QPL 2016, and took place on 11 June 2016, at University of Strathclyde (Glasgow, Scotland).
Since their introduction in the early 1970s, vector space models of meaning have evolved into a well-established area of research in Natural Language Processing (NLP). Their probabilistic nature and ability to exploit the abundance of large-scale resources such as the Web make them one of the most useful tools (arguably the most successful (Turney and Pantel, 2010)) for modeling what we broadly call meaning in language. The geometry provided by the angular distance between the vectors has been widely used as a representative of the degree of similarity of meaning in NLP.
Another field in which vector space models play an important role is physics, and especially quantum theory. Though seemingly unrelated to language, intriguing connections have recently been uncovered. The categorical model of Coecke et al. (2010), inspired by quantum protocols, has provided a convincing —theoretical and practical— account of compositionality in vector space models of NLP. The resulting setting has systematically extended the vector models from words to sentences, enabling them to reason about sentence meaning with the same tools as for word meaning. Frobenius algebras have enabled reasoning about meanings of functional words such as relative pronouns (Sadrzadeh et al., 2013), and have been used for modeling aspects of language such as intonation (Kartsaklis and Sadrzadeh, 2015). The CPM construction over the underlying category, has provided a setting where the traditional notion of a word vector is replaced with that of a density matrix, allowing for a more fine-grained model (Piedeleu et al., 2015; Balkir, 2014). All along the way, the diagrammatic calculus of categorical quantum mechanics has simplified the computations thereof, allowing for a depiction of the flow meaning within sentences, using similar methods as those used for quantum protocols such as teleportation.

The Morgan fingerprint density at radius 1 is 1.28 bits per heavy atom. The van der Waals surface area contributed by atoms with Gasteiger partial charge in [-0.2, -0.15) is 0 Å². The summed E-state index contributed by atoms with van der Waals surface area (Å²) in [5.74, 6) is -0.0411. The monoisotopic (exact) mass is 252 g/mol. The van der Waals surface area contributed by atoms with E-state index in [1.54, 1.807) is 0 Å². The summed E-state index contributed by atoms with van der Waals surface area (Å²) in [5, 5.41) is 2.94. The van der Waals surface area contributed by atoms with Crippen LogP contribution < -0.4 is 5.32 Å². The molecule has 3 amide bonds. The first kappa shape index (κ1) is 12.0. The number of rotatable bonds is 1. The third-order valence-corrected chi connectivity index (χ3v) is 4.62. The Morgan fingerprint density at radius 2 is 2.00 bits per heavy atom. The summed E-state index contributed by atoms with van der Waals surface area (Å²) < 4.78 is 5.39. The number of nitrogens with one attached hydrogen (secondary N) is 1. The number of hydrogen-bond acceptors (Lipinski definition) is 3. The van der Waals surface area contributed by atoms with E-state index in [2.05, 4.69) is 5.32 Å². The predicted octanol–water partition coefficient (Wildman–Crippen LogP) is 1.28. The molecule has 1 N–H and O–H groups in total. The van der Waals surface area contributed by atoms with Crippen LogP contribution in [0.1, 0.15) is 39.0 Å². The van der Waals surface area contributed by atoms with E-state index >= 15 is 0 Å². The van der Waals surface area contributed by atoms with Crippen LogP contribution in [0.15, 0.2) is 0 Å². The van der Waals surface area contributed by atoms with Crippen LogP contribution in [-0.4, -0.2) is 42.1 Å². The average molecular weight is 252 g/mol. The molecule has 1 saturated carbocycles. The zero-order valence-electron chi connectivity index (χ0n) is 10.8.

The link between physics and natural language semantics via vector space models has not been restricted to the aspirations and tools provided by categorical quantum mechanics. Density matrices have been used for modelling grammar along side meaning (Blacoe et al., 2013), whereas Sordoni and Nie (2014) exploit similar means for information retrieval. Methods from quantum logic have been applied to model logical words in natural language (Widdows, 2003), to reason about the human mental lexicon in cognitive processes (Bruza et al., 2009), and to vectors of queries and documents in information retrieval (Van Rijsbergen, 2004).
There is also a long-standing history of vector space models in cognitive science. Theories of categorization such as those developed by Ashby and Gott (1988); Nosofsky (1986); Rosch and Mervis (1975) utilise notions of angular distance between vectors. Hampton (1987); Smith and Osherson (1984); Tversky (1977) encode meanings as feature vectors, and more recently Gärdenfors (2004) has developed a model of concepts in which conceptual spaces provide geometric structures, and information is represented by points, vectors and regions in vector spaces. The conceptual spaces model has been applied to language evolution (Steels et al., 2005), scientific theory change (Gärdenfors and Zenker, 2013), and models of musical creativity (Forth et al., 2010), amongst others, and has the potential to augment NLP models of meaning with representations that have been learned through interaction with the external world.
Exploiting the common ground provided by the concept of a vector space, the workshop brought together researchers working at the intersection of NLP, cognitive science, and physics, offering to them an appropriate forum for presenting their uniquely motivated work and ideas. The interplay between these three disciplines fostered theoretically motivated approaches to understanding how meanings of words interact with each other in sentences and discourse, how diagrammatic reasoning depicts and simplifies this interaction, how language models are determined by input from the world, and how word and sentence meanings interact logically. Topics of interests included (but were not restricted to):